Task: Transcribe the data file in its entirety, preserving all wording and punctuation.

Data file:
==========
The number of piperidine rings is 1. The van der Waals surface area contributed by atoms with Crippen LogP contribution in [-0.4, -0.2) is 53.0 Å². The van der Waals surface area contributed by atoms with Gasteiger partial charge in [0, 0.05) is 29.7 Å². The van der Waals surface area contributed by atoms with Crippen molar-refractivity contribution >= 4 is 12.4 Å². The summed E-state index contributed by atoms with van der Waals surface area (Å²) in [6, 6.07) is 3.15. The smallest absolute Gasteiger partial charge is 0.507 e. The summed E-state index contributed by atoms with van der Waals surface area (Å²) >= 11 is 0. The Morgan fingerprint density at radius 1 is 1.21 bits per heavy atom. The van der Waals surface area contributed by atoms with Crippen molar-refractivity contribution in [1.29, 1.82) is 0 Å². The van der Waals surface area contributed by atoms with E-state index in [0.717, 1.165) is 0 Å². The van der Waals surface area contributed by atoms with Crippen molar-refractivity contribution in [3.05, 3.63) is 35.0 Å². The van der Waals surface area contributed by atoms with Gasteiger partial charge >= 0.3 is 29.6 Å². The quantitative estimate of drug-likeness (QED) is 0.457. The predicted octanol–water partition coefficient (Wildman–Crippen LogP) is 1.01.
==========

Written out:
The number of piperidine rings is 1. The van der Waals surface area contributed by atoms with Crippen LogP contribution in [-0.4, -0.2) is 53.0 Å². The van der Waals surface area contributed by atoms with Gasteiger partial charge in [0, 0.05) is 29.7 Å². The van der Waals surface area contributed by atoms with Crippen molar-refractivity contribution >= 4 is 12.4 Å². The summed E-state index contributed by atoms with van der Waals surface area (Å²) in [6, 6.07) is 3.15. The smallest absolute Gasteiger partial charge is 0.507 e. The summed E-state index contributed by atoms with van der Waals surface area (Å²) >= 11 is 0. The Morgan fingerprint density at radius 1 is 1.21 bits per heavy atom. The van der Waals surface area contributed by atoms with Crippen molar-refractivity contribution in [1.29, 1.82) is 0 Å². The van der Waals surface area contributed by atoms with E-state index in [0.717, 1.165) is 0 Å². The van der Waals surface area contributed by atoms with Crippen molar-refractivity contribution in [3.05, 3.63) is 35.0 Å². The van der Waals surface area contributed by atoms with Gasteiger partial charge >= 0.3 is 29.6 Å². The quantitative estimate of drug-likeness (QED) is 0.457. The predicted octanol–water partition coefficient (Wildman–Crippen LogP) is 1.01.